The Swift MIDEX mission is the first-of-its-kind observatory for multi-wavelength transient astronomy. The goal of the mission is to ascertain the origin of gamma-ray bursts and to utilize these bursts to probe the early universe. The Ultra- Violet/Optical Telescope (UVOT) is one of three telescopes flying aboard Swift. The UVOT is a working 'copy' of the Optical Monitor on the X-ray Multi-mirror Mission (XMM- Newton). It is a Ritchey-Chretien telescope with microchannel plate intensified charged-coupled devices (MICs) that provide sub-arcsecond imaging. These MICs are photon counting devices, capable of detecting very low signal levels. When flown above the atmosphere, the UVOT will have the equivalent sensitivity of a 4 m telescope on the ground, reaching a limiting magnitude of 24 for a 1000 second observation in the white light filter. A rotating filter wheel contains sensitive photometric broadband UV and visual filters for determining photometric redshifts. The filter wheel also contains UV and visual grisms for performing low-resolution spectroscopy.
The energy resolution degradation of the ACIS CCDs on board the Chandra X-ray Observatory has been under investigation since the effect was first recognized two months after launch. A series of laboratory CCD irradiations with electrons and protons have taken place, leading to the belief that low energy protons are responsible for the damage. In order to confirm this, an experiment has been devised to represent the flight experience of the ACIS CCDs, and the results to date are shown here.
Discussions of optimizing wide-field x-ray optics, with field-of-view less-than 1.1 degree-squared, have been made previously in the literature. However, very little has been published about the optimization of wide-field x-ray optics with larger field-of-views, which technology could greatly enhanced x-ray surveys. We have been working on the design of a wide-field (3.1 degree-squared field-of-view), short focal length (190.5 cm), grazing incidence mirror shell set, with a desired rms image spot size of 15 arcsec. The baseline design consists of Wolter 1 type mirror shells with polynomial perturbations applied to the baseline design. The overall optimization technique is to efficiently optimize the polynomial coefficients that directly influence the angular resolution, without stepping through the entire multi-dimensional coefficient space. We have investigated optimization techniques such as the downhill simplex method, fractional factorial, and response surface (including Box- Behnken and central composite) design. We have also investigated the use of neural networks, such as backpropagation, general regression, and group method of data handling neural networks. We report our findings to date.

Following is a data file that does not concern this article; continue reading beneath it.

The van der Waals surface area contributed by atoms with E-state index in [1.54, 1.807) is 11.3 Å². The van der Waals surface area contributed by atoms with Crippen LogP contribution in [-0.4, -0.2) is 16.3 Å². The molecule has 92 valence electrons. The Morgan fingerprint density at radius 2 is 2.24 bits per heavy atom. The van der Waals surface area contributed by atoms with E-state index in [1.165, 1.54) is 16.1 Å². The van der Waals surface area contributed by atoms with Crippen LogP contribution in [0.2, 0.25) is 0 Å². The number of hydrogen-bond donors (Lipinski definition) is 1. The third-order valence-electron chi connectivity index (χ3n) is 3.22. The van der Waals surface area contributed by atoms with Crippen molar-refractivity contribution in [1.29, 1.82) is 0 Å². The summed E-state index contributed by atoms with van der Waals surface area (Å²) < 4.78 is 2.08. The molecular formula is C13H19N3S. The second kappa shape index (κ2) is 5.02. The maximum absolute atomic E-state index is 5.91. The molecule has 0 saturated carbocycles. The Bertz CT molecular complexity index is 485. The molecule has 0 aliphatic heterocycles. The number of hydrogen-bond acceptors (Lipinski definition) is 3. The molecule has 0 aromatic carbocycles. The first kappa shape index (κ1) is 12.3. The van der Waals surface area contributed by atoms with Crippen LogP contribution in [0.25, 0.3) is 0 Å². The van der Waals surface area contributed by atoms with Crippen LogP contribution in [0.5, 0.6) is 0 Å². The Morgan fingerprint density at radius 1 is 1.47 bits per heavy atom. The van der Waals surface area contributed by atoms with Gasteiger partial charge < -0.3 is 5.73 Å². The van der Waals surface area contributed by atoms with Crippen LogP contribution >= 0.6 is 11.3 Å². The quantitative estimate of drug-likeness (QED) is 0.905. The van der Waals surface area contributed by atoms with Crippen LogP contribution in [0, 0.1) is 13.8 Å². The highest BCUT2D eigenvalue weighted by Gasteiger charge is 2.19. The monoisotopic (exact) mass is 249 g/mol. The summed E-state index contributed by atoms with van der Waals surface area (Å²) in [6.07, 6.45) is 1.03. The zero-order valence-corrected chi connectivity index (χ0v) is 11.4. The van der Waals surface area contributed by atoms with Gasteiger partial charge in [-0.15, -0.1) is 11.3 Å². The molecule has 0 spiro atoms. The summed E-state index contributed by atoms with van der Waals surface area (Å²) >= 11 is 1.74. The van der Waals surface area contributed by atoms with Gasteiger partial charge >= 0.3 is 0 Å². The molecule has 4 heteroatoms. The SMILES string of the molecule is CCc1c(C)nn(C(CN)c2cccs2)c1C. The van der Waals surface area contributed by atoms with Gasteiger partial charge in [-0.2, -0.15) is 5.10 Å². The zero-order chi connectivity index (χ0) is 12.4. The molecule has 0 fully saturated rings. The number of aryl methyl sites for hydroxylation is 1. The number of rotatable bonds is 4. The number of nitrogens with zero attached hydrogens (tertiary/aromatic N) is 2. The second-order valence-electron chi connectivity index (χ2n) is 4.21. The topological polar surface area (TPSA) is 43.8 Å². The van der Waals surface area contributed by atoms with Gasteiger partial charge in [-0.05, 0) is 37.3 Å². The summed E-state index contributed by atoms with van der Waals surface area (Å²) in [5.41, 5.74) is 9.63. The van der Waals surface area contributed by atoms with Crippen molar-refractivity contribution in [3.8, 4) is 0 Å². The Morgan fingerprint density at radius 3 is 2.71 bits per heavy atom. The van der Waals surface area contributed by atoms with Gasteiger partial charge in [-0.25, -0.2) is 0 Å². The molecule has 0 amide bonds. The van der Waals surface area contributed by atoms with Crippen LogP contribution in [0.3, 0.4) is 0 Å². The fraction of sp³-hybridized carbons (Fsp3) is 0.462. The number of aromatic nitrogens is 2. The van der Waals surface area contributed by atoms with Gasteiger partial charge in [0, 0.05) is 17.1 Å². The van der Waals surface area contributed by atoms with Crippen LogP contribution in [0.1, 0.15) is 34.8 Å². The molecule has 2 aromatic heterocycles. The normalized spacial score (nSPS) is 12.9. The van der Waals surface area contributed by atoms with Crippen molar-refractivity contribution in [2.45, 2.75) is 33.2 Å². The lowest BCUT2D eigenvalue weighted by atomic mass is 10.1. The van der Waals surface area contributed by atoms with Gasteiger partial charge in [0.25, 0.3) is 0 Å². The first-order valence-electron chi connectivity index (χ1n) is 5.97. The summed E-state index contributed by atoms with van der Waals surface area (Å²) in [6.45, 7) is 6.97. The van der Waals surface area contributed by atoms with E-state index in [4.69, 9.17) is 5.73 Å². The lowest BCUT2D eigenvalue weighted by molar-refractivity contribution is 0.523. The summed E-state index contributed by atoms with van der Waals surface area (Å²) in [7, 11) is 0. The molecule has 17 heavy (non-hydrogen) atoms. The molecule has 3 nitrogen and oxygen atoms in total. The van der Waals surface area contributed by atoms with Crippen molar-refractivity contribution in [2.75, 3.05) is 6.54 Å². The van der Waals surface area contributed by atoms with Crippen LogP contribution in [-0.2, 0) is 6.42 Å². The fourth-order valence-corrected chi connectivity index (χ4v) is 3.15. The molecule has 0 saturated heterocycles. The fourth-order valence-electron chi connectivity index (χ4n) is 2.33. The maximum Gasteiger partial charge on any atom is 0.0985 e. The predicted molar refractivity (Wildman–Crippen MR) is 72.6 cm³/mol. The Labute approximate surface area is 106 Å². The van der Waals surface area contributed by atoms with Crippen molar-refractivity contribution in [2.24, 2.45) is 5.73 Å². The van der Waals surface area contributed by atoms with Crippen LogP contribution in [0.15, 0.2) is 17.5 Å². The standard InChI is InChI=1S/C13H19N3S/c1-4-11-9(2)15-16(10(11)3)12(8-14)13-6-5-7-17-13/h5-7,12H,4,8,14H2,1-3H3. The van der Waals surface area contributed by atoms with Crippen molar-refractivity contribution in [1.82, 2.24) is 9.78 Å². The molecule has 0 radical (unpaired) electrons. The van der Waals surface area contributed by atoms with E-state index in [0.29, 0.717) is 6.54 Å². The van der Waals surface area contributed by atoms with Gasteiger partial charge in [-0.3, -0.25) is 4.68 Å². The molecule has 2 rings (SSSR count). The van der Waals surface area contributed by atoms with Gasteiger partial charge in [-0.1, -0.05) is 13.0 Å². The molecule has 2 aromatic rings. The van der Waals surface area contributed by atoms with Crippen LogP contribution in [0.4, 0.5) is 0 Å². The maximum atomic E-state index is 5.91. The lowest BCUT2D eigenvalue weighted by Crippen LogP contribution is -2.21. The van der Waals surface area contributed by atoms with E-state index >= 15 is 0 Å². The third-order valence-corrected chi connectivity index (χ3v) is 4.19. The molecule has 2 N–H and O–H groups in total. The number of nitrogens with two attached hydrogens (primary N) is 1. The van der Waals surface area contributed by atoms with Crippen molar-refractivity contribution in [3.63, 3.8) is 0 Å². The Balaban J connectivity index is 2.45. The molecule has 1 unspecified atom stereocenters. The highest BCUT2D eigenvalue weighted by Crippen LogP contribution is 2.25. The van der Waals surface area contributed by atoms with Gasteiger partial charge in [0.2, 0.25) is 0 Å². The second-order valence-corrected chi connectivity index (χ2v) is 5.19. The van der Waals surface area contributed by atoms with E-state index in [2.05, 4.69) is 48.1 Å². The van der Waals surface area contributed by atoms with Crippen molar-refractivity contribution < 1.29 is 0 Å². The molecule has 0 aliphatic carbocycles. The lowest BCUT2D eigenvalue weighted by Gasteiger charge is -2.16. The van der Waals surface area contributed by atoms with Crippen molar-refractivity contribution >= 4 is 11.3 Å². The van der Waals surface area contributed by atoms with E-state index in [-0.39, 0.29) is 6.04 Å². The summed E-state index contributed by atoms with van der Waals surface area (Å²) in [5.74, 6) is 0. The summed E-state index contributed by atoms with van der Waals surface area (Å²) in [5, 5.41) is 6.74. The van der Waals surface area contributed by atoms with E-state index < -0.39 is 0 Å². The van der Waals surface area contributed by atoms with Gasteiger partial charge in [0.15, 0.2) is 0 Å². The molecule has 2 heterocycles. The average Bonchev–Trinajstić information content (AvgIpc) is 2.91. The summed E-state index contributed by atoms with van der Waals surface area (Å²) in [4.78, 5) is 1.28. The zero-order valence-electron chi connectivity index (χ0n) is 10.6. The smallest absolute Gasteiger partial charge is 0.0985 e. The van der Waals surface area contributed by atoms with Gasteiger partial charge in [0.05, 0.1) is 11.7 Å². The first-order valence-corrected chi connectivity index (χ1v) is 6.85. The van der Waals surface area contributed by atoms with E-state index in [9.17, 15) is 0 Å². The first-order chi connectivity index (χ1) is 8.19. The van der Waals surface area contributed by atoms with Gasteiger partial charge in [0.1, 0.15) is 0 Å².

The GoldHelox Solar X-ray Telescope underwent several tests during the years of 1997 - 1999, and continues through the testing phase of the project. The instrument itself, a solar telescope to ride on board the Space Shuttle, is designed to photograph the sun in soft x-ray wavelengths between 171 angstroms to 181 angstroms. Critical to its success, many tests are required to insure safety, robustness, and overall accuracy of the telescope during its mission. Among these are shake table tests, optical tests, vacuum integrity, and thermal analysis. This paper describes the GoldHelox project including its current status as a mission, the tests performed on the instrument to date, and the tests pending.